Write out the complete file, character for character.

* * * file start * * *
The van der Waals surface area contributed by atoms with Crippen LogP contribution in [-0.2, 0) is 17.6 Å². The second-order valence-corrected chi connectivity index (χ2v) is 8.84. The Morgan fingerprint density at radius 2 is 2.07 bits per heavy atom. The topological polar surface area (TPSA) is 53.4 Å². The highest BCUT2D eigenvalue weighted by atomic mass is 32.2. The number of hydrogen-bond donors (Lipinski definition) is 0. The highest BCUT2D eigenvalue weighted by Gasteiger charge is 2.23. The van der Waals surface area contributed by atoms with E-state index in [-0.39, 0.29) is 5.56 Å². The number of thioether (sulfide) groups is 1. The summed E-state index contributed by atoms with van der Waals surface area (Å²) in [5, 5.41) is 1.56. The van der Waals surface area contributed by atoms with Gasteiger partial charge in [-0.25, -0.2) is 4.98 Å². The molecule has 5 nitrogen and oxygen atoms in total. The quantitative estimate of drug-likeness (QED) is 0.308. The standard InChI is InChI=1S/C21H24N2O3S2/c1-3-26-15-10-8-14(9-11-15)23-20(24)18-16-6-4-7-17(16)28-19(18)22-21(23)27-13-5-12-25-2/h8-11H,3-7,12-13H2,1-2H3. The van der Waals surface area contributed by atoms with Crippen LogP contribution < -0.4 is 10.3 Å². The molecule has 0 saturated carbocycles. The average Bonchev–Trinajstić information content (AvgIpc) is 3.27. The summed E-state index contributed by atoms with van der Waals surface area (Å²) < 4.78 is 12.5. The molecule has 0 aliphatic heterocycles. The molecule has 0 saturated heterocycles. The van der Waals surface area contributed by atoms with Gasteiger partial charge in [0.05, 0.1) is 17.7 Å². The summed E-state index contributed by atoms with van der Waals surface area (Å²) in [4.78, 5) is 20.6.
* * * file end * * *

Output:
The van der Waals surface area contributed by atoms with Crippen LogP contribution in [-0.2, 0) is 17.6 Å². The second-order valence-corrected chi connectivity index (χ2v) is 8.84. The Morgan fingerprint density at radius 2 is 2.07 bits per heavy atom. The topological polar surface area (TPSA) is 53.4 Å². The highest BCUT2D eigenvalue weighted by atomic mass is 32.2. The number of hydrogen-bond donors (Lipinski definition) is 0. The highest BCUT2D eigenvalue weighted by Gasteiger charge is 2.23. The van der Waals surface area contributed by atoms with E-state index in [-0.39, 0.29) is 5.56 Å². The number of thioether (sulfide) groups is 1. The summed E-state index contributed by atoms with van der Waals surface area (Å²) in [5, 5.41) is 1.56. The van der Waals surface area contributed by atoms with Gasteiger partial charge in [-0.25, -0.2) is 4.98 Å². The molecule has 5 nitrogen and oxygen atoms in total. The quantitative estimate of drug-likeness (QED) is 0.308. The standard InChI is InChI=1S/C21H24N2O3S2/c1-3-26-15-10-8-14(9-11-15)23-20(24)18-16-6-4-7-17(16)28-19(18)22-21(23)27-13-5-12-25-2/h8-11H,3-7,12-13H2,1-2H3. The van der Waals surface area contributed by atoms with Crippen LogP contribution < -0.4 is 10.3 Å². The molecule has 0 saturated carbocycles. The average Bonchev–Trinajstić information content (AvgIpc) is 3.27. The summed E-state index contributed by atoms with van der Waals surface area (Å²) < 4.78 is 12.5. The molecule has 0 aliphatic heterocycles. The molecule has 0 saturated heterocycles. The van der Waals surface area contributed by atoms with Gasteiger partial charge in [0.05, 0.1) is 17.7 Å². The summed E-state index contributed by atoms with van der Waals surface area (Å²) in [4.78, 5) is 20.6.